“I was almost certain he’d lost it,” Herschel continued.
Ty Cobb grabbed the soaking wet sheets, thumb tacked them to the open front and back door ways “like he was building a kid’s ghost house” and, because he had “noticed a tender breeze from the west,” he figured out a way to capture the breeze in the cabin.
” ‘How do you young’uns like Granddaddy’s air conditioning!’ He grinned, partly in relief from the heat, mostly from enjoying sharing his mountain knowledge with us. I laughed to myself, shaking my head at my qualms, wondering why I ever doubted him.”

Ty Cobb, center, poses with his five children: From left, Herschel, Jimmy, Shirley, Beverly and Ty, Jr., his oldest child who was a tennis standout at Princeton and Yale. Ty, Jr. became a doctor but died in 1952 from a tumor at age 42, passing nine years before his father.  Book author Herschel Cobb is the son of Herschel, who died of a heart attack at age 33. The son of Ty Jr., Ty III, was the same age as his cousin, Herschel. (photo from the Laurens County Sports History blogspot)

Herschel Cobb talks a bit about growing up for a time in Los Angeles, to be near his mother when she divorced his father and moved to Santa Monica.

“Summer in Los Angeles was hot,” Herschel writes on page 72, “and without any friends there wasn’t much to do except wait for school to start. In September, I started third grade at a huge school on Wilshire Boulevard, called Wilshire Crest School. During recess I met a bully named Marshall Cohn. The problem for him was, he was close to my own size and I could hit him back. Although he was in the fourth grade, he played tether ball with the third graders so he could win all recess long … ”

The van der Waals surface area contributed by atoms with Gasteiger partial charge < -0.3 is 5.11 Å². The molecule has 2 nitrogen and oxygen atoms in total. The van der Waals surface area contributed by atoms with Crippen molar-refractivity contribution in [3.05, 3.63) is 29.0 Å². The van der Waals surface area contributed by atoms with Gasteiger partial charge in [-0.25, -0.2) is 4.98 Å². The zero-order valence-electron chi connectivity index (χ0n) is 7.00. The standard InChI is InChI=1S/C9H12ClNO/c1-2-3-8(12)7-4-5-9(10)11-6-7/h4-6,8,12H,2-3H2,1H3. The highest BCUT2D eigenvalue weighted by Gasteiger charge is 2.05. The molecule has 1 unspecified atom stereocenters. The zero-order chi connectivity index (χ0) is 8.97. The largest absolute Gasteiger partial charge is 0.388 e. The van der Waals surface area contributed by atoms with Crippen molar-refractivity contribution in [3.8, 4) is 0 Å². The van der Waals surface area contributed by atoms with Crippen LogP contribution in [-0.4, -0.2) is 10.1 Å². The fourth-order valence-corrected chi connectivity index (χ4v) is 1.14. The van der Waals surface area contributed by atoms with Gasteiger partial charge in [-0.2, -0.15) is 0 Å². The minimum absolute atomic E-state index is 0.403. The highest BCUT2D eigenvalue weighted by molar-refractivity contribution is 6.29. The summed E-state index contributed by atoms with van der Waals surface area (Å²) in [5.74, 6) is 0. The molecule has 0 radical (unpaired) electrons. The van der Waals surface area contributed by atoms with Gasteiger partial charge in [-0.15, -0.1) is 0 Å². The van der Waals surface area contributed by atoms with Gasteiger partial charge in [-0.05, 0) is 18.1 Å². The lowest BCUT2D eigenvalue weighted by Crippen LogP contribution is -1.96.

Except Marshall didn’t bother him once he took a tether ball in the nose from Herschel. Might have made his granddad proud, eh?

We’re not sure why we ever doubted the heart of Ty Cobb. Herschel says he always kept his freezer full of ice cream — and they knew peach was is favorite.

Actions sometimes speak louder than words. But Herschel Cobb’s words speak volumes on why The Georgia Peach just might have always been a peach of a man that no one could find out, unless you were kinfolk and not a prying member of the media like Al Stump trying to fulfill an assignment.

More to know:
== A review in the Tampa Tribune
== The official site of Ty Cobb (where sale of the book isn’t included).
== The Ty Cobb Museum (where sale of the book isn’t included).
== Listen to Ty Cobb interviewed by Bob Wolff in this New York Times link
== A Cobb biography by SABR
== A Cobb profile on Grantland.com: “Indeed. Let’s be clear — Ty Cobb was an asshole. He was a racist who didn’t believe he was racist. He once slapped a black elevator operator at Cleveland hotel for being “uppity,” and when a security guard intervened, Cobb cut the guard with a knife. (He paid $100 to settle the case.) He also beat up a disabled fan who heckled him from the stands in New York, and he challenged umpires to postgame bouts under the bleachers, some of which his young kids had to watch before walking him back home. Cobb had a reputation for sharpening his spikes (the better to draw blood when he slides into the bag), and while that is likely hype, Cobb was untroubled by the rumor (the better to psych out his opponents). …
“Ty Cobb can be a cruel man, and at the same time be a misunderstood hero. “